Talking to children about scary world events

News is everywhere. In the digital age, it is no longer possible to control the news we are exposed to or shield children from upsetting information.

What you can do is help to minimise the negative impact it has on your children. You can do this through open and honest conversations at home, using the tips below:

  • A news blackout is rarely helpful

The important thing here is balance. Force-feeding children news or going to great lengths to shield them from it can be unhelpful. Avoid turning the television off or closing web pages when they come into the room. This can pique their interest to find out what’s really going on – and that is when their imagination can take over.

Children are very likely to get a sense of the uncertainty or fear around what's going on, even if they’re not old enough to understand or hear about exactly what’s happening. Be careful that they don’t overhear conversations about your fears. Children pick up more than we realise and may misinterpret or keep their feelings hidden from us.

  • Let them know the facts

Children may feel overwhelmed by things they’ve heard on the news, on social media or from their friends. If they are given clear and honest explanations of what is happening and know that it is okay to talk about scary or tricky subjects, it can give them the confidence to ask about them. Encourage your children to come to you with questions about what's happening.

If you don’t have the answers, be honest. Try reading or watching reputable news sources together that you have already looked at or share the news at the moment by explaining what is happening verbally in an unbiased way.

Give them practical tips on looking after themselves and others, explaining the importance of open communication, healthy relationships, and ways to cope with stress. It’s also a good opportunity to talk about the benefits of kindness.

  • Discourage overexposure

Small doses of real-life news are really helpful. Large doses can have a negative effect as children can become fixated on a news story and repeatedly look at news coverage relating to it. To avoid overexposure, encourage them to discuss the news story with you once they have read about it. This provides a safe space for all of their questions.

  • Let your children know they are safe

All children, even teenagers, want to know their parents can keep them safe. The best way to communicate safety is by talking about worrying news with open, confident, clear and truthful facts. Go through all the reasons that mean they are in a safe place rather than well-meaningly dismissing their feelings by telling them everything is fine.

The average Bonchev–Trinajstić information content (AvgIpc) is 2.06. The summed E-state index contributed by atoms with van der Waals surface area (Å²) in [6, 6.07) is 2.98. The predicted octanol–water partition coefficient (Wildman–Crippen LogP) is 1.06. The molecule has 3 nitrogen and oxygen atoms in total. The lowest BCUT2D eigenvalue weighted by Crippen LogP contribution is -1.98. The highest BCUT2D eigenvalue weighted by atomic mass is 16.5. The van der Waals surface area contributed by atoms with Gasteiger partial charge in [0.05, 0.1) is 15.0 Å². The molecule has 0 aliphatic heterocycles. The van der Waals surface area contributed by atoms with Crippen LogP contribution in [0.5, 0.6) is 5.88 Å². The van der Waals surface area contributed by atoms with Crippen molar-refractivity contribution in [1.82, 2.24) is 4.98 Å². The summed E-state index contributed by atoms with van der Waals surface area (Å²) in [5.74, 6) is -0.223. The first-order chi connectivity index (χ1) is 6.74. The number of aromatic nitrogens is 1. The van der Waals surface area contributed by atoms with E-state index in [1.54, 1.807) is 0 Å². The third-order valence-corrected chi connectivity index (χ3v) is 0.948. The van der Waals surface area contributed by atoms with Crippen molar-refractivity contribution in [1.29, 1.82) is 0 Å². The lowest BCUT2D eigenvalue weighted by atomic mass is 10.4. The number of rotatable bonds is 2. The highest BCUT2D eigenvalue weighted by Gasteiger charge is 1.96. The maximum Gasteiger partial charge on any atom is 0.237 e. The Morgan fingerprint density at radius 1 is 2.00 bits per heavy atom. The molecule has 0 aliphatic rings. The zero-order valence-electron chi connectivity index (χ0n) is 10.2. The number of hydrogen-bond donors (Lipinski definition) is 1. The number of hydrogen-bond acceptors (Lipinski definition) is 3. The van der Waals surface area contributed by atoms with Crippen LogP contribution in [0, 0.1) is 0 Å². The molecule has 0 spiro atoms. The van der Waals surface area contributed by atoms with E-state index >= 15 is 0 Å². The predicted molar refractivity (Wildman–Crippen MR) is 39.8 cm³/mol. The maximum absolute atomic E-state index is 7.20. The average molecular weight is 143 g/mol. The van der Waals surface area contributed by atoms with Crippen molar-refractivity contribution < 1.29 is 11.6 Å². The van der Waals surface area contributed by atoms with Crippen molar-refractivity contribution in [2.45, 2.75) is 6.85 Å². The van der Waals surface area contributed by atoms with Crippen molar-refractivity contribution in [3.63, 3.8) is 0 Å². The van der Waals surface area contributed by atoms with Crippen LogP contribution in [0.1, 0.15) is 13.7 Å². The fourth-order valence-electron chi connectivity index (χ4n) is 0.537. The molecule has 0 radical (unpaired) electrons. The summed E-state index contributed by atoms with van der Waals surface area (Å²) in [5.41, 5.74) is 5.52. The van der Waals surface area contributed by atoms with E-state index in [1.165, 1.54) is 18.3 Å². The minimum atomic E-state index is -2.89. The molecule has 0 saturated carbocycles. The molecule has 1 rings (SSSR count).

Reassure them that you will look after them and do your best to keep them safe. They may be worried about who will look after you if something happens, so tell them about the support you have in place.

  • Let them know that it is normal to be concerned

Try telling them that you also find events like this worrying. Let them know that you can balance these worries with the reality of them coming true. You would want them to leave this conversation realising that although bad things can happen, they don’t happen very often, so they do not need to be scared all the time.

Explain to your child what it means to be vulnerable. Vulnerability is not weakness. It's a natural response to experiencing uncertainty and risk and being emotionally exposed. You may feel vulnerable as a parent or carer in this conversation with your child. Try to acknowledge this and offer them lots of time for discussion and support from you.

You can also use this as an opportunity to teach children to grow into responsible citizens. Abiding by restrictions and laws means understanding that there is something bigger than individuals and that we should protect each other.

  • Tailor the conversation to their age

All children have different temperaments and sensitivities. Their ability to understand the world and take in and react to bad news will depend on their age. If you have more than one child, you might want to talk about the news with them individually and tailor what you say to their needs and level.

  • Find the right time to talk about it

It may be that your child starts asking questions about a news event at an inconvenient time. In this case, let them know you have heard them and think what they are asking is important. Tell them that you would like to talk with them about it later and invite them to remind you, so they know you really are interested.

  • Leave lots of space for questions

It's common for children to have misunderstandings about traumatic events. Children tend to make up what they don’t know, which is often worse than reality. Encouraging them to ask lots of questions is important as it allows space for a truthful and open explanation to help correct these.

  • Allow for repetition

Remember that children tend to repeat themselves when they are feeling uncertain or worried. They may need to ask the same question a number of times until they feel more reassured.

  • Be as truthful as possible

When children ask a direct or tricky question, it can be tempting to avoid it by bending the truth. This can be unhelpful when they are talking to others about what happened. It's often more helpful to be as honest as possible. This is also true of questions when you don’t know the answer. Remember that it is okay not to know or to go away and find out and get back to them.


If you want to develop a personalised plan for supporting your mental health, you can visit Every Mind Matters, developed in collaboration with us.

If you need to talk confidentially, you can call Samaritans on 116 123 at any time. We also have information on how to get help for your mental health.

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